More than half of patients hospitalized for medication-related injuries are seniors

Share this article:

The number of patients treated in a hospital after a bad reaction to medication grew 52% between 2004 and 2008. More than half of the errors involved seniors over the age of 65, according to data from the Agency for Healthcare Research and Quality.

The adverse events were caused either by taking or being given the wrong medication or dosage, which can be from reasons ranging from an overdose to a pharmacy error. Out of 838,000 people, the top five categories of medicines causing injury or illness were corticosteroids (283,700 cases), painkillers (269,400), blood-thinners (218,800), drugs to treat cancer and immune system disorders (234,300), and heart and blood pressure medicines (191,300).

Fifty-three percent of hospitalized patients there for medication-related injuries were over age 65, while 3% were under 18. Children and teenagers comprised 22% of emergency cases. The AHRQ, a division of the U.S. Department of Health and Human Services, also provided data on which patients were treated in an emergency department. Out of the 838,000 people, the majority involve unspecified medicines (261,600), painkillers (118,100), antibiotics (95,100), tranquilizers and antidepressants (79,300), and corticosteroids and other hormones (71,400).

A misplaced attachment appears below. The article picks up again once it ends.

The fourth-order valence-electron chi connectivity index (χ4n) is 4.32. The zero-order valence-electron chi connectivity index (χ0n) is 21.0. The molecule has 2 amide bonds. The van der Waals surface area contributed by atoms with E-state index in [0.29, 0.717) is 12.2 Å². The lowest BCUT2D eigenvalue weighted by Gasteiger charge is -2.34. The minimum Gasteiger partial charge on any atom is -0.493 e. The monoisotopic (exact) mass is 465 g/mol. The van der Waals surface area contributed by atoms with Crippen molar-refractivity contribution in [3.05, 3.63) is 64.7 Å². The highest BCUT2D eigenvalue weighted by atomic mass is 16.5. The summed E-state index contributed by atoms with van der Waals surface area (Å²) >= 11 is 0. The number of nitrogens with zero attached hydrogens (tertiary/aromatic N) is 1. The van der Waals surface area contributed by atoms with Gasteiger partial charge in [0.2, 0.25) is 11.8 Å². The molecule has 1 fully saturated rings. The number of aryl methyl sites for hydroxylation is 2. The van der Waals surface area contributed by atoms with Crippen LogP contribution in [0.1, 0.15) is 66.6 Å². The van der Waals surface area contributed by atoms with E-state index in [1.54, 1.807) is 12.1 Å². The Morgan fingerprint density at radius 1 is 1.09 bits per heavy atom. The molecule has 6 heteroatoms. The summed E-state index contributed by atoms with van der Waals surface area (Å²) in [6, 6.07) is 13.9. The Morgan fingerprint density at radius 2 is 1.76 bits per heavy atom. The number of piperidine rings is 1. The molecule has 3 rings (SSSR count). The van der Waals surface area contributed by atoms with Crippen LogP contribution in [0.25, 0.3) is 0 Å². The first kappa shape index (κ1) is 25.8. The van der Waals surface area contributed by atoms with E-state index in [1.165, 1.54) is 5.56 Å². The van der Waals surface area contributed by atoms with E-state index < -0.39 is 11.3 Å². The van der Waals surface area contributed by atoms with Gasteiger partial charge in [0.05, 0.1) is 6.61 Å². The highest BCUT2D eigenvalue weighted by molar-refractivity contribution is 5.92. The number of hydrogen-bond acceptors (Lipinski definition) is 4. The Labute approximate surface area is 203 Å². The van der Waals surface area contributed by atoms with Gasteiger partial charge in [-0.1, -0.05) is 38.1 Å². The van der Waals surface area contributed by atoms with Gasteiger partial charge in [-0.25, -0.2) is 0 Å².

To read more in “Medication-related Adverse Outcomes in U.S. Hospitals and Emergency Departments, 2008,” click here. To see the agency's 2008 Nationwide Inpatient Sample and 2008 Nationwide Emergency Department Sample, click here.

Share this article:

More in News

Skilled nursing facility trends contribute to improved Medicare outlook, Congressional report says

The Medicare trust fund is on track to remain solvent until 2030, trustees of the program stated in a Congressional report released Monday. This improved outlook is due in part to revised expectations about the case mix in skilled nursing facilities.

House bill would define, promote coordinated long-term care services

A bill introduced in the House of Representatives would target improved care coordination for seniors, also adding it under the Older Americans Act.

Seize the day: Tech Awards deadline is tomorrow

Seize the day: Tech Awards deadline is tomorrow

The final countdown has begun: Long-term care providers have less than 48 hours to enter the third annual McKnight's Excellence in Technology Awards. Submissions will be accepted through July 30.